Help Wanted

In a little less than two weeks, I’ll be turning 39. I am not especially freaked out about hitting the last year of my 30s — other than a kind of general WTF? that it’s gotten here so soon — but even though I’m not all that worked up over my looming birthday, it is making me rather… contemplative.

One thing this introspection has yielded so far is the realization that, if I don’t make some changes, I’ll be turning 40 in the worst shape of my life — and this really bugs me. I’ve been lucky enough to have coasted my entire life as far as fitness is concerned; to say that I have terrible eating habits and worse exercise skills would not be overstating the situation. I’ve always been naturally thin without working out and, until living through a year or so of an undiagnosed thyroid condition, I could eat whatever I wanted without gaining weight. Not so much anymore, however. Meds have gotten my energy level back to normal, but I don’t seem to be recovering my ability to consume without consequences.

This, of course, leaves me with two choices: cut back the calories or start exercising. The former seems like a choice full of farewells: goodbye cake, bye-bye beer, sayonara pasta; the latter, however, would actually bring good things I would welcome, like a healthier heart and stronger bones. So, easy decision… except for one problem.

I don’t know how to exercise.

No, I’m not kidding. The closest I’ve ever gotten to belonging to a gym was a summer of aerobics classes at the YMCA in… oh, 1990, I think, and my only takeaway was a burning hatred for the song “Cherish” by Madonna. I don’t run. I have a bike I can’t ride because I never learned to shift and I’m terrified of all the cars on the roads. I was on the swim team in middle school, but have barely put on a swimsuit since. Other than the on-again, off-again yoga classes I’ve taken since I moved to DC, I have had no regular fitness routine in my life. Ever.

I’ve always said I hate exercising, but I don’t really think that’s true — I hate the idea of exercising, and having never been much of an athlete at all, I kind of have a complex that it’s all just beyond me.* And so, I need help. If you were starting from scratch with physical fitness at the age of 39, what would you do? I’m pretty sure I’m going to go back to yoga, but beyond that, what? Join a gym? Get a trainer? Take up running? Hit the pool? Some combination? My birthday present to myself is going to be whatever stuff (gym membership, running shoes, etc.) that I need to make this happen, but I need some getting started — and staying motivated — advice.

So, dear blog readers… You have 10 days to make recommendations to help me spend year 39 getting in shape. Have at it.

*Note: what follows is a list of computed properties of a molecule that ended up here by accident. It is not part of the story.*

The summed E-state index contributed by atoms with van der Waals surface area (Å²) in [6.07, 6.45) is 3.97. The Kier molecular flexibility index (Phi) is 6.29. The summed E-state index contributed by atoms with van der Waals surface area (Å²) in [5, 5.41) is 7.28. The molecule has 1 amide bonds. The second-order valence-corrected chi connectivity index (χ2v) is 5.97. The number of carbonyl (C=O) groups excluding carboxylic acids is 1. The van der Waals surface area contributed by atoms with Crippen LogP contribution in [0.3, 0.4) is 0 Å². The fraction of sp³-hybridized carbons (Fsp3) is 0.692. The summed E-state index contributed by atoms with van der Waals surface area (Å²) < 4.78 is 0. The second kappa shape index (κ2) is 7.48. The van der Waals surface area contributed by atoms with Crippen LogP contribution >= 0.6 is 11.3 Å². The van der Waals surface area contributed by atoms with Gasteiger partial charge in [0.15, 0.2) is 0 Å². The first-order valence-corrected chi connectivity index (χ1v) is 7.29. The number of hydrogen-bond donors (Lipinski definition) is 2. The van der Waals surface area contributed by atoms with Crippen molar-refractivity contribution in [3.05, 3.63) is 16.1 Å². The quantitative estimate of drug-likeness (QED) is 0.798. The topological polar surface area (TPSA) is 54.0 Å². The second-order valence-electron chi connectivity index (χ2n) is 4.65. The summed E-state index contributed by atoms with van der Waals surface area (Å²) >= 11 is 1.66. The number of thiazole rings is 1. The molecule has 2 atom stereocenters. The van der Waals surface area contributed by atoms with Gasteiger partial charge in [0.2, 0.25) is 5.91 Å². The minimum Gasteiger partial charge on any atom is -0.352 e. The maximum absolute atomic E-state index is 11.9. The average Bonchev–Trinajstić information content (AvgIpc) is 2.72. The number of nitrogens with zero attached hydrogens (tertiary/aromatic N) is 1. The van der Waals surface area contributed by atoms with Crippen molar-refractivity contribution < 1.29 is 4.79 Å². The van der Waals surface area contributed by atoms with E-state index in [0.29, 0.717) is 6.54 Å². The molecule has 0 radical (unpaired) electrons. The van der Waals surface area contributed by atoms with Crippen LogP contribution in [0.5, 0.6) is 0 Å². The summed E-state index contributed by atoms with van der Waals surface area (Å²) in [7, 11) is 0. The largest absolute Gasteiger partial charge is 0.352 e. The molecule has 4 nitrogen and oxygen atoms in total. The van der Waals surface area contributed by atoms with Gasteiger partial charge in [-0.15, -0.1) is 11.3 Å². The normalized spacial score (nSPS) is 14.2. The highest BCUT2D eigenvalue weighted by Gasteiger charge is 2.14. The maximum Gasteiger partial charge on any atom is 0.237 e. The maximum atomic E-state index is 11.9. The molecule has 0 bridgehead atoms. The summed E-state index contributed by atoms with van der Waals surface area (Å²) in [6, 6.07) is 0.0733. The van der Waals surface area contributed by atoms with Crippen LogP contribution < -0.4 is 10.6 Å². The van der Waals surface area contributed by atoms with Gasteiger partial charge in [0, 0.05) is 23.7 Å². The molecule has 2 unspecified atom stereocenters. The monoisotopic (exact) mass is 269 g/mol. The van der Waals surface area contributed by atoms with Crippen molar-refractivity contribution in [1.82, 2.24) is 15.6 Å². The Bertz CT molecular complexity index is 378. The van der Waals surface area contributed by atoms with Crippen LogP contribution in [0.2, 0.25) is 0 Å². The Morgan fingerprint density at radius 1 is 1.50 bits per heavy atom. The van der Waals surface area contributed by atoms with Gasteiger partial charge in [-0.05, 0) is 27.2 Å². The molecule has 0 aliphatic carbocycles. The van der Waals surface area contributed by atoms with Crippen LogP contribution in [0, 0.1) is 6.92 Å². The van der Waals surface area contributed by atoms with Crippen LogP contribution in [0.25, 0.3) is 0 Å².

* Realistically, some of it is. I do have a mild case of sciatica, so anything that’s particularly hard on the lower back is right out.

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13 thoughts on “Help Wanted

  1. Eileen March 29, 2010 / 10:33 pm

    It must be genetic. I couldve written 90 percent of this post myself. Please keep us updated cause I need to do the same thing. Hugs!

  2. Mom March 30, 2010 / 6:28 am

    This is your physically fit Mother checking in. We are a long line of fitness non-buffs. :). Remember back when you kids were in high school & I started walking — partly for exercise & partly for sanity! Something about the 40s. I loved just plain walking –fast — Easy , good cardio, no fees, no particular hours — BUT with a friend! Going with a friend makes it a commitment & motivator. (Oh, she’ll be out there
    waiting for me. Gotta get up & go.). Now I know you are not an early riser, but this does make you feel better & your coffee will just taste so much better when you return. All you need is good sneekers …. Now, you’re going to ask me how come all I do nowadays is stroll with my pup?? I may not be trim anymore, but I do get out in the fresh air 2-3 times a day. So next I’ll be suggesting you get a dog. I was 60 when I first did that. :). I’ll wait a few more days to wish you a happy.

  3. Susan March 30, 2010 / 6:48 am

    Hmmm…swimming is the gentlest on the old body 🙂
    I’ve done Pilates videos at home…the thought of working out in a gym…blech. Not sure why.
    @Mom- friend accountability is good…my favorite running is with someone.
    Right there with you…dropped the exercise thing with the grad classess…planning on starting May 2. May have more practical tips then (when the 24 credits are all done!)